Nov

13

 Anyone who understands the game of cricket may be quick to understand this, though it no doubt applies through other sports and, of course, business.

During the week Australia played South Africa in a test match. Each party has two innings (where 11 players bat and total score for the two innings is registered.) Australia batted first, and only one batsman, the captain, did any good, and Australia got to through on a paltry score of mid 200's. South Africa, then batted and fared badly, with no batters doing any good.

At this point it gets interesting, since now there is an "acceptance" in the player's mind that the track i.e the batting pitch is very difficult to get runs on. Australia then go into bat for their second innings and don't make a combined score of 50 runs! South Africa then comes out in the notoriously difficult last innings of the test, where the pitch notoriously has deteriorated, which should be the most difficult innings of the match, and they then smash Australia, scoring runs with ease.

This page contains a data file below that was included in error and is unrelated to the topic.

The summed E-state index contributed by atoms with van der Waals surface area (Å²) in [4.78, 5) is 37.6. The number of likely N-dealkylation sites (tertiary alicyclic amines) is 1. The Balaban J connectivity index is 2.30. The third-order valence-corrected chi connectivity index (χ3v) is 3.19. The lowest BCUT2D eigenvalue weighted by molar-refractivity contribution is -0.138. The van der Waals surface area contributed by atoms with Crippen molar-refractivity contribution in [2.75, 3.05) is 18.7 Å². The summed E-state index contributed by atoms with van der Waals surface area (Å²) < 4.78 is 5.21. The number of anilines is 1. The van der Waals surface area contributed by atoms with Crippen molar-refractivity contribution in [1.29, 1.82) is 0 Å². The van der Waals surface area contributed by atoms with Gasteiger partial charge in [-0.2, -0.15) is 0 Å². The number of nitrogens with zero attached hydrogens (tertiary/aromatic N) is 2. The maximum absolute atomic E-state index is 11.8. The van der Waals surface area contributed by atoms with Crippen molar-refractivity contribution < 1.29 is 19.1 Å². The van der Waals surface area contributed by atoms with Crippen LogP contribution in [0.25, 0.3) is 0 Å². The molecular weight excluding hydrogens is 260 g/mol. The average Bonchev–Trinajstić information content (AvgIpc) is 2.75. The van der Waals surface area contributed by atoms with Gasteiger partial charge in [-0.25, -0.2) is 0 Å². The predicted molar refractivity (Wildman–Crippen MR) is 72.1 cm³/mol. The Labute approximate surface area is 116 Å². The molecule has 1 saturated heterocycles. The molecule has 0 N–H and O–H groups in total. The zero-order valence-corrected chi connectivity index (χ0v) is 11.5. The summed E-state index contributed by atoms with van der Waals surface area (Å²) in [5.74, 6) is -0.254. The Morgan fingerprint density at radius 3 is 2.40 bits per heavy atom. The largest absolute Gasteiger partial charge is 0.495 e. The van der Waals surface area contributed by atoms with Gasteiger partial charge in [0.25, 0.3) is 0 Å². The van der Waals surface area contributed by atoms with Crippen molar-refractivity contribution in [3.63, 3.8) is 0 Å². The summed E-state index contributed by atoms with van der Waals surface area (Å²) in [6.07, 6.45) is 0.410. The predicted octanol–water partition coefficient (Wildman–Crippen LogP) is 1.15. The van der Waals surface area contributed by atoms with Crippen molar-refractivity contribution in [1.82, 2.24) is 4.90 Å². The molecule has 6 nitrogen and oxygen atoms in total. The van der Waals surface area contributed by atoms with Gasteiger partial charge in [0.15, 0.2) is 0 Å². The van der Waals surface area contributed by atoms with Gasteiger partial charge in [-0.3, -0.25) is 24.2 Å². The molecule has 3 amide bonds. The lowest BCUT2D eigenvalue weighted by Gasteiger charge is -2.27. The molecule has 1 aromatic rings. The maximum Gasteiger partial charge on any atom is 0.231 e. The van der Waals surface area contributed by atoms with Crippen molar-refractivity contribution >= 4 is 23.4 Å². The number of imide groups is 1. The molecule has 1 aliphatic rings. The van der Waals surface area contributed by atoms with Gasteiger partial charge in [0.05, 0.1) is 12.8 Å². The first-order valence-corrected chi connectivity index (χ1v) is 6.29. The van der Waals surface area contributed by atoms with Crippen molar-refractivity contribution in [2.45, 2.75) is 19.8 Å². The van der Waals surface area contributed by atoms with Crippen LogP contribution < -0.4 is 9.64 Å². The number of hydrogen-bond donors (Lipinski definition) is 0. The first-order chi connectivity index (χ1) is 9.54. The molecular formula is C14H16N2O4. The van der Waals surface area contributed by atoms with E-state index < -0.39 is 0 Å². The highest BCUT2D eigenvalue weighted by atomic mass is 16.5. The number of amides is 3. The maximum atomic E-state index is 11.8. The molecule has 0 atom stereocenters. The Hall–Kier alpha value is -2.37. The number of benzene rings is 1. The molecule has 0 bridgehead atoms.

What is of interest here is the role the past conditions and the perceived situation has in affecting the batters mind set. With Australia having trouble in the first innings, then seeing South Africa in the same situation, there was acceptance by them walking out for their second bat that "no one can score a run", and so they didn't!

Is there a lesson to learn here? Probably. Don't accept the norm, and the less you know about the past, in one of the great contradictions of investing, the better off you may be, and stay flexible and adapt on your feet, (if you're a one trick pony, you have to know when the crowd is after you), and don't give weight to the excuse "markets are tough at the moment.


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